L.A. attorney will be tried separately from Pellicano

Times Staff Writer

Prominent Los Angeles entertainment attorney Terry N. Christensen will be tried separately from private investigator Anthony Pellicano and his other co-defendants, a federal judge ruled Tuesday, just days before Hollywood’s big wiretapping trial was set to begin.

The decision by U.S. District Judge Dale S. Fischer removes the only marquee name from the list of defendants in the long-awaited trial, which is slated to start Feb. 27 with jury selection.

“We are very pleased with the decision,” attorney Terree Bowers said outside the courtroom, standing next to a beaming Christensen. “We have said for a while that he should not be [prosecuted] with the other people, and we are grateful that the court has agreed.”


Prosecutors had no comment on the judge’s ruling, one of just a few to go against the government in the long-running case.

The Pellicano investigation, with its hints of celebrity secrets and skulduggery in executive suites, has long riveted Los Angeles’ legal and entertainment circles. Christensen, 67, was one of more than a dozen people charged in an FBI probe -- into the alleged bribery of law enforcement officers, high-tech eavesdropping, blackmail, witness intimidation and other bids to corrupt the judicial system -- that has centered on investigator-to-the-stars Pellicano, who is accused of wiretapping celebrities including Sylvester Stallone and Keith Carradine.

Christensen is charged with paying Pellicano $100,000 to wiretap the former wife of Christensen’s longtime client, Kirk Kerkorian, to gain a tactical edge in a bitter child-support case between the billionaire and his wife, Lisa Bonder Kerkorian. Christensen had long helped Kerkorian, one of the nation’s richest people, oversee a vast empire that includes the MGM Grand and Bellagio hotels and, until last year, the MGM studio.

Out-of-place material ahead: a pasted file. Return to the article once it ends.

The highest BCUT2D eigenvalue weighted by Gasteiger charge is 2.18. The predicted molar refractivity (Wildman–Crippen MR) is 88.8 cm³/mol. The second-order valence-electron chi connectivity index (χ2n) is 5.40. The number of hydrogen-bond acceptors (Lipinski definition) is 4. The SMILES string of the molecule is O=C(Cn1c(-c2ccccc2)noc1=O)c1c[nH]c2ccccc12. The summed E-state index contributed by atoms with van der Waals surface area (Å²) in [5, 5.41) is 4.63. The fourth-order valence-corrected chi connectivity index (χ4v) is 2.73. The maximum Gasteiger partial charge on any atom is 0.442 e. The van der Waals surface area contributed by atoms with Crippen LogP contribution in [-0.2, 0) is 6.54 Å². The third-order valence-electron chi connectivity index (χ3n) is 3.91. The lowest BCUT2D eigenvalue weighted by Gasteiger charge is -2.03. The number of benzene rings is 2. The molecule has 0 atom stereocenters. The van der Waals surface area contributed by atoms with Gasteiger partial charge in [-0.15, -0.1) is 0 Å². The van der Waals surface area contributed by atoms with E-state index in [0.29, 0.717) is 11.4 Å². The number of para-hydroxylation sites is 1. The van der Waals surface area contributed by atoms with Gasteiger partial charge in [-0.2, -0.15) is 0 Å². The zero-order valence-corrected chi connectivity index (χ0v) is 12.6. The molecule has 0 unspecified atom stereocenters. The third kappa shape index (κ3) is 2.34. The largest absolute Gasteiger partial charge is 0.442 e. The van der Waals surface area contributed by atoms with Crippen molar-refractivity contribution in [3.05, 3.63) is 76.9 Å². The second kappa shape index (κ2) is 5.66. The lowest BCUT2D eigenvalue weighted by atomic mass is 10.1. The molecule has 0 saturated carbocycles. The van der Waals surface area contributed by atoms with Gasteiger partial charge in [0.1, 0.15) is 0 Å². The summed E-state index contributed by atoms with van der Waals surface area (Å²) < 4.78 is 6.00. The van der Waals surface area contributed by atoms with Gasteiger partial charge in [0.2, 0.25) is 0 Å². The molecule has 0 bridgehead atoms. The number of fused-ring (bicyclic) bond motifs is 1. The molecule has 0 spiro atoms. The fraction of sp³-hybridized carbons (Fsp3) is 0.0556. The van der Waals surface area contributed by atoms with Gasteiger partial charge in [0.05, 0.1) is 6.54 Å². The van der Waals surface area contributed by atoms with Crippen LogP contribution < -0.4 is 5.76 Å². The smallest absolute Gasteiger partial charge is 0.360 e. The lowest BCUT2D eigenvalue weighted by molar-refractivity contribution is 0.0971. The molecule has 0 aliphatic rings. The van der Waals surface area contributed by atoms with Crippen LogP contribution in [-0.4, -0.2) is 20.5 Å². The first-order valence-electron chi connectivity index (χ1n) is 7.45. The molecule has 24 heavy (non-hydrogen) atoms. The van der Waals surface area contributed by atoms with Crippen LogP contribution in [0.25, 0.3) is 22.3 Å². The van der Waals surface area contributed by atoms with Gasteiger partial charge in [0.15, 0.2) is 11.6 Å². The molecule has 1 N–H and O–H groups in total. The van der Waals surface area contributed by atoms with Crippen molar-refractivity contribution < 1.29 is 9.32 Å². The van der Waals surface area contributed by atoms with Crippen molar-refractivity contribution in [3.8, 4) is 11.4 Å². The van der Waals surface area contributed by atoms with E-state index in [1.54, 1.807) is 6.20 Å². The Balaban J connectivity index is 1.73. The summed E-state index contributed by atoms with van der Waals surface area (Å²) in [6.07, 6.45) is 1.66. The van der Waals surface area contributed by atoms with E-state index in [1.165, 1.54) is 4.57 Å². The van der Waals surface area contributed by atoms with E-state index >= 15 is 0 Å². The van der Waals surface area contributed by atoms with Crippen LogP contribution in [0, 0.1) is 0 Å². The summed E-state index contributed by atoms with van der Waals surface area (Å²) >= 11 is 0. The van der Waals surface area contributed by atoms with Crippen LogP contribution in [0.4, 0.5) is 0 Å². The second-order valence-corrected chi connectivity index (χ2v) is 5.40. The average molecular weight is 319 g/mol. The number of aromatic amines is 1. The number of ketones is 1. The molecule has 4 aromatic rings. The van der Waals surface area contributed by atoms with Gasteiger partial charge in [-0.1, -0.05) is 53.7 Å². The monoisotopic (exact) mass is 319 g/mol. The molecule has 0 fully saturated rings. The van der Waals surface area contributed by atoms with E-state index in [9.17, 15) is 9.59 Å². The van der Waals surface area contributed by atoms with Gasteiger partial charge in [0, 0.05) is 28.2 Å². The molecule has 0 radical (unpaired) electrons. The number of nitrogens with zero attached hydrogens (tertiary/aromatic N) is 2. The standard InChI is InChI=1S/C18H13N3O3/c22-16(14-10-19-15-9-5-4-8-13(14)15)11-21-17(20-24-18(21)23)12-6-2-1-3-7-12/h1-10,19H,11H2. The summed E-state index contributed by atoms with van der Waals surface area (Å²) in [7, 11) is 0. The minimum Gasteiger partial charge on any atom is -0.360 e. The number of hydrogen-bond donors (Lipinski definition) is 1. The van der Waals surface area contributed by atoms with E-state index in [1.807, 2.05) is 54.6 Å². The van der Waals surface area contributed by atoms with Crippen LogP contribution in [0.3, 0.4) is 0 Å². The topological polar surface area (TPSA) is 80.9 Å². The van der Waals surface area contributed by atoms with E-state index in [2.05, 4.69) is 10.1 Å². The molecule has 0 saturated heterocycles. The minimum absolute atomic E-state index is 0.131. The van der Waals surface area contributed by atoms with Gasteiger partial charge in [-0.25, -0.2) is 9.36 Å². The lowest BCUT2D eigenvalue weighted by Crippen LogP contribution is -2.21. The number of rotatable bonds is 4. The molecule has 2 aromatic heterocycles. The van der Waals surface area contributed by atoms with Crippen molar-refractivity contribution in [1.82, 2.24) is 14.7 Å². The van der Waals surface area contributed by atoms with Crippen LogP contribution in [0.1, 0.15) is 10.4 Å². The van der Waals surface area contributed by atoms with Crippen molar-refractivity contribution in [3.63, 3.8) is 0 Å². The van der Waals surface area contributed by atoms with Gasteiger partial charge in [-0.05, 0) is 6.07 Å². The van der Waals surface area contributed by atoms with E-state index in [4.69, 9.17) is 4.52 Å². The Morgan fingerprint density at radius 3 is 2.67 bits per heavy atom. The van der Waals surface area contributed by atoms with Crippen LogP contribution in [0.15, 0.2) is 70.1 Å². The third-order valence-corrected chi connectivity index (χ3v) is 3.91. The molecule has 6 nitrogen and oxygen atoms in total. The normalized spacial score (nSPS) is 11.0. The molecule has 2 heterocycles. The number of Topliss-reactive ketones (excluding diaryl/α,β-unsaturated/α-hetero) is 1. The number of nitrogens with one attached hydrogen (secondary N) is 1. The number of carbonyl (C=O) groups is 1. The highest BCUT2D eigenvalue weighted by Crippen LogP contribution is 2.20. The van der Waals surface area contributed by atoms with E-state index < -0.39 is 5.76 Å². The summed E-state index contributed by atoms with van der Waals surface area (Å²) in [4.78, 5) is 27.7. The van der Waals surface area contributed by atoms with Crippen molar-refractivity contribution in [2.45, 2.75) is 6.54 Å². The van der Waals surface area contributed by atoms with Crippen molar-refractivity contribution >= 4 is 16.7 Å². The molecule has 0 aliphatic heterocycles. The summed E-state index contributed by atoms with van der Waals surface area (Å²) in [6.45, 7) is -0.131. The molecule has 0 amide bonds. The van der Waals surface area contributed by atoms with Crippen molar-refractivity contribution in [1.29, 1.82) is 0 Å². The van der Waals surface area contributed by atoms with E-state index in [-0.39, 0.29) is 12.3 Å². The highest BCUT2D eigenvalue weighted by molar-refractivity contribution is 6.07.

According to the indictment, the wiretapping of Lisa Kerkorian began March 15, 2002, when an attorney called Pellicano and told him to contact Christensen about “going after” the wife’s attorney in the child-custody dispute. During snippets of alleged conversations included in the indictment, Pellicano alluded to eavesdropping on conversations between Lisa Kerkorian and her attorneys that could help Christensen with a court hearing. Pellicano also told Christensen to “be careful” about the information he was receiving from the private eye because “there is only one way for me to know this,” the indictment said. From the outset, however, Christensen insisted that he had never participated in wiretapping and turned to Pellicano only to investigate death threats and extortion attempts against Kirk Kerkorian and his young daughter.

His attorneys argued that even the indictment posited only a minor role for Christensen in Pellicano’s schemes, spanning three months -- from March to May 2002 -- and two of 111 indictment counts, one each of conspiracy and wiretapping.

In the last several months, as a mountain of government documents and tapes were shared with defense attorneys, Christensen’s lawyers said that trying him with the other defendants would prejudice his chances at acquittal.


“This is a big win for the Christensen defense,” said Loyola Law School professor Laurie Levenson, who has closely followed the case.